1. Case Name: J. Doe v. Trustees of Indiana University et al., United States District Court, S.D. Indiana, July 3, 2013; Cause No. 1:12-cv-1593-JMS-DKL
- Counsel for Plaintiff:
- Counsel for Defendant:
3. Format: Published Memorandum and Order.
4. Outline: Plaintiff is the adult child of an employee of Indiana University who struggles with mental health disorders, including suicidal ideation and self-harm. Plaintiff brings this individual action against Defendant large employer health insurance plans that denied over $100,000 worth of insurance claims for Plaintiff’s care at several inpatient facilities including mental-health hospitals and non-hospital specialized inpatient facilities. The denials were not based on medical necessity but rather a categorical exclusion in the health plan denying coverage for residential treatment care. Plaintiff argues the categorical exclusion violates federal and state mental parity laws, anti-discrimination laws and breaches plan contracts. Additionally, Plaintiff claims that Defendant health insurer failed to provide required disclosures regarding the exclusion. Plaintiff seeks declaratory judgments, an injunction directing the Defendants to stop applying the exclusion and to make the disclosures, and monetary damages.
5. Legal Pointer: In this case, the Plaintiff filed a motion to proceed under a fictitious name, J. Doe. Plaintiff argued, and submitted an affidavit from her treating provider in support, that Plaintiff would suffer substantial harm if not permitted to proceed under the false name. Plaintiff argued that her mental health is not substantially recovered and that being identified would be detrimental to her treatment and her personal safety. The Defendants argued they would be prejudiced if Plaintiff proceeded under a false name.
6. Legal Issues and Causes of Action: Plaintiff alleges that Defendant’s actions violated federal and state mental health parity laws, anti-discrimination laws and breach of contract. Plaintiff filed a motion to proceed under a fictitious name which is the basis of the memorandum. Defendants argue that proceeding under a fictitious name would prejudice their defense.
- Ruling: The Plaintiff’s Motion is Granted in part and Denied in part.
7. Narrative Case Description: Plaintiff is an adult child covered under her parent’s insurance policy through their employer, Indiana University. Plaintiff suffers from mental illness with suicidal ideations and self-harm. Plaintiff received treatment at inpatient mental-health hospitals and residential treatment facilities. The claims for this treatment was denied based on Defendant’s categorical exclusion of treatment at residential facilities. Plaintiff filed a motion to proceed under a fictitious name in order to protect against potential harm that may result from being identified. Defendant challenged this motion arguing that they would be prejudiced if Plaintiff was permitted to move forward.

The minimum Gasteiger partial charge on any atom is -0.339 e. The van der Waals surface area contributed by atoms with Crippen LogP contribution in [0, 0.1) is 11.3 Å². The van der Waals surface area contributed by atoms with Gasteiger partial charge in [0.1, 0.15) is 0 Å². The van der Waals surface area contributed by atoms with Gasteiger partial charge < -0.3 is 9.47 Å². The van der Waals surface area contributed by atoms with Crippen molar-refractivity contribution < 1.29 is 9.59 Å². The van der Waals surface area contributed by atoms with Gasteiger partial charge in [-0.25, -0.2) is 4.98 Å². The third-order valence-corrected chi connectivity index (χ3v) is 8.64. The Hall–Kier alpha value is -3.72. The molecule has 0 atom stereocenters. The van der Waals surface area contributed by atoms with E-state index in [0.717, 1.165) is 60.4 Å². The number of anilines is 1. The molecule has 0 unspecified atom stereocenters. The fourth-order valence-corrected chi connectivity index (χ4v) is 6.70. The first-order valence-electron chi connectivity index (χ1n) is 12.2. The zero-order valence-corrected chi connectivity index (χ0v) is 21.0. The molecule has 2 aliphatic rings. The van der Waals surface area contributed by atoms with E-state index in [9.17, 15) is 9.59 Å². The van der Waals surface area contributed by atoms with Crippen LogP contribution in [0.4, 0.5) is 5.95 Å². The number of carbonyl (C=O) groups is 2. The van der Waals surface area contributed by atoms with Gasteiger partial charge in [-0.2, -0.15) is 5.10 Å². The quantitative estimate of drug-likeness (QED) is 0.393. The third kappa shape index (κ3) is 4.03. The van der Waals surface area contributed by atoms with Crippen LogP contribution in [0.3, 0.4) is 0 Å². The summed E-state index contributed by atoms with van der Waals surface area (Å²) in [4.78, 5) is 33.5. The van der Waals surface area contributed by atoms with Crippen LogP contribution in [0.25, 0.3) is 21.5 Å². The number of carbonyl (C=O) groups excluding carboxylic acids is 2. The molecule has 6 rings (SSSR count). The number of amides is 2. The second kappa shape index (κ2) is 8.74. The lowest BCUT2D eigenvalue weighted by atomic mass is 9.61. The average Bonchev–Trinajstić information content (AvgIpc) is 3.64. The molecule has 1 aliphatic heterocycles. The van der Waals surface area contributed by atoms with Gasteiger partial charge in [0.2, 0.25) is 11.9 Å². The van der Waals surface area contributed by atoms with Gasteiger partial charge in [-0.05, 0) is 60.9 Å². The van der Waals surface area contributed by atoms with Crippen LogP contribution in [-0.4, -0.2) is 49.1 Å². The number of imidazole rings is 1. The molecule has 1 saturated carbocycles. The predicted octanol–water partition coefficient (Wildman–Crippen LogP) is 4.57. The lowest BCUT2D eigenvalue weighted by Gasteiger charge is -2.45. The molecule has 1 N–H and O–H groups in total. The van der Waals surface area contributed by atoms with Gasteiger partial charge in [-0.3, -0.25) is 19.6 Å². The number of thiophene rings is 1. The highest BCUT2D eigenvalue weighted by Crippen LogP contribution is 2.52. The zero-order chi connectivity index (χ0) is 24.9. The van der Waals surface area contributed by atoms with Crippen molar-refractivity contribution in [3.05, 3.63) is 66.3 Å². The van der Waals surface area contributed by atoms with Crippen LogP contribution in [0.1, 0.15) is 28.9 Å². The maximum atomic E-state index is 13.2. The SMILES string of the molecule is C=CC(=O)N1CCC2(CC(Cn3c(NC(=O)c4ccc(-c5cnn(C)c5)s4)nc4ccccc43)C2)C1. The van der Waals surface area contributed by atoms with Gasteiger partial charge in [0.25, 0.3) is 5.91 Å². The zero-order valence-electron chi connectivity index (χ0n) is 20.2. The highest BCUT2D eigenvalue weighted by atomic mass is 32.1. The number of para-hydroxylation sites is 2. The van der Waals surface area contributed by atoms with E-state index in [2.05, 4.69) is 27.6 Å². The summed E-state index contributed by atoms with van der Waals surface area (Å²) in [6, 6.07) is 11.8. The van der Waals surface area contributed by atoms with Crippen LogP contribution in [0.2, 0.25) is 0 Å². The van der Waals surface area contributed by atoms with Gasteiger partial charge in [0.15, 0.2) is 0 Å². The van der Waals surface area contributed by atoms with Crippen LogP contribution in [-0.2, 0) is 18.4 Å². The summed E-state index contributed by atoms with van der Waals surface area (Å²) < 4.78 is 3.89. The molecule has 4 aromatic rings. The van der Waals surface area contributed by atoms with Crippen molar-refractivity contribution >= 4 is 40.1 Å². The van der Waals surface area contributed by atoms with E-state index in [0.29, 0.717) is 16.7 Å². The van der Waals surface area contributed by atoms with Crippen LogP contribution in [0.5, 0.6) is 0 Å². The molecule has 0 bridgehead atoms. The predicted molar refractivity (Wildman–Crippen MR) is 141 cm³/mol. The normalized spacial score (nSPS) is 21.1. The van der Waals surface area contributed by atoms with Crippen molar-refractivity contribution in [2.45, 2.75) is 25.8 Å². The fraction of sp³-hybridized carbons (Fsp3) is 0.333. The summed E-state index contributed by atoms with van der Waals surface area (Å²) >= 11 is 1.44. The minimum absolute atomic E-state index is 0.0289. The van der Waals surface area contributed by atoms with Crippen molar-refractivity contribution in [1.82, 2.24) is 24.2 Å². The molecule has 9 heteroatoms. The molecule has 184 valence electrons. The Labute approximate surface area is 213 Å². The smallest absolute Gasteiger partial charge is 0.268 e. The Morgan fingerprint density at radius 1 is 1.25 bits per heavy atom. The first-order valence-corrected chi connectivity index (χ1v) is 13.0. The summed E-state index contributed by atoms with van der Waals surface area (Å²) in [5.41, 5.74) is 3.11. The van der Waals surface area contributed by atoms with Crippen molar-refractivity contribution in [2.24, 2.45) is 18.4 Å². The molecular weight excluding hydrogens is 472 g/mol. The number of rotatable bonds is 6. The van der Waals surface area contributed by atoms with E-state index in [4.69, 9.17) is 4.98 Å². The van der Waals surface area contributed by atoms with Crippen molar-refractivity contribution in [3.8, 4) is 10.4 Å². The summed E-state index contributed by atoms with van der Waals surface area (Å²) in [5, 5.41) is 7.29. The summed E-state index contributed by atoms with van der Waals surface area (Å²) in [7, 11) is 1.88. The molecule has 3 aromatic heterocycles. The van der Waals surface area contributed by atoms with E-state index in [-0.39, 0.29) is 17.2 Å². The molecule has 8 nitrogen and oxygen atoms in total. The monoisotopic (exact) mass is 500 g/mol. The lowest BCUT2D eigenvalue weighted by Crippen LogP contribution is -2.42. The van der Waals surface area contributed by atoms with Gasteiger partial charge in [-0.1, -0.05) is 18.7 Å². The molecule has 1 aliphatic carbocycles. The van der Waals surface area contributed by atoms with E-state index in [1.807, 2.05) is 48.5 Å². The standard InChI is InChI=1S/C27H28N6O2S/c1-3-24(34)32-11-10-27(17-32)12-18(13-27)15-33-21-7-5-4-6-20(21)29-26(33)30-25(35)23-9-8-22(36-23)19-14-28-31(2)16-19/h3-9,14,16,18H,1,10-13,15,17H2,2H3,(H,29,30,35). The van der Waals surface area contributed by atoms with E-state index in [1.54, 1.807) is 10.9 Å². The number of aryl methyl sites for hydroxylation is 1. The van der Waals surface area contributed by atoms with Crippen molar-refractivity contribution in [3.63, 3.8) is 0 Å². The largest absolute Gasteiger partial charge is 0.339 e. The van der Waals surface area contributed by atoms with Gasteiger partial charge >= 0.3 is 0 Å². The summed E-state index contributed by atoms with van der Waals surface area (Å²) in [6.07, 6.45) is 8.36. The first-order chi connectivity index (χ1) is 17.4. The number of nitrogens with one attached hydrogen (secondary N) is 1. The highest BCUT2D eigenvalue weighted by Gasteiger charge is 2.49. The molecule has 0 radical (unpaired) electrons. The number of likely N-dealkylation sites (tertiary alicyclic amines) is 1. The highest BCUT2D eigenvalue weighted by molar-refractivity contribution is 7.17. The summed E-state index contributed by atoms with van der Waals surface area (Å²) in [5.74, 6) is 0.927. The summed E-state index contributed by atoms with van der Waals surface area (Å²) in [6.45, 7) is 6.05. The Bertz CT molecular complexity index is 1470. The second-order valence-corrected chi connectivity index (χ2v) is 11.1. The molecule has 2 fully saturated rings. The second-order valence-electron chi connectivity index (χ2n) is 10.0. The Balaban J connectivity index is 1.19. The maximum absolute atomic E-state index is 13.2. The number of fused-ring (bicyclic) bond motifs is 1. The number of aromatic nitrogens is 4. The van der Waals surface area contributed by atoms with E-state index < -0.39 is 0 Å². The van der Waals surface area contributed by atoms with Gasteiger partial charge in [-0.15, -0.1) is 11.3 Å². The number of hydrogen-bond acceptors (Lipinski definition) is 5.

In considering whether to grant Plaintiff’s motion, the Court considered the following factors: 1) whether the plaintiff is challenging governmental activity; 2) whether the plaintiff would be required to disclose information of the utmost intimacy; 3) whether the plaintiff would be compelled to admit his or her intent to engage in illegal activity; 4) whether the plaintiff would risk suffering injury if identified; 5) whether the party defending against a suit would be prejudiced; 6) whether the interest of children are at stake; and 7) whether there are less drastic means of protecting legitimate interests. These factors are to be considered with an emphasis towards transparency.
Here, the Court found that the Plaintiff could move forward under the false name due to the substantial risk of physical and mental harm that could result. Defendants argued that their defense would be hindered in that Plaintiff must prove that Plaintiff is an individual with a disability and that Defendants intentionally discriminated against Plaintiff. However, the Court found that Defendants had not argued any facts on how the Plaintiff’s anonymity would hinder the defense. The Court did find that the Plaintiff did not show a need to seal Plaintiff’s gender or nature of the mental illness involved in the case and cautioned that the balancing of the interests could shift as the case progressed.
8. Additional Comments: The Court was wary to grant the Plaintiff’s motion based on the involvement of mental illness only. In other words, the Court cited Blue Cross & Blue Shield United of Wisconsin, which held that “the fact that a case involves a medical issue is not a sufficient reason for allowing the use of a fictitious name…” That case found that even where the medical issue involved mental health that the disorder was “not such a badge of infamy or humiliation in the modern world that its presence should be an automatic ground for concealing the identity of a party to a federal suit. To make it such would be propagate the view that mental illness is shameful.”
10. Practical Implications and Lessons Learned: As stated above, the key factor in granting the Plaintiff’s motion appears to be that it was argued Plaintiff had a substantial risk of harm.
11. All Legal Theories Presented in Case: Violations of MHPAEA, state mental health parity
12. Successful Legal Theories in Case: MHPAEA and state mental health parity claims were not discussed in depth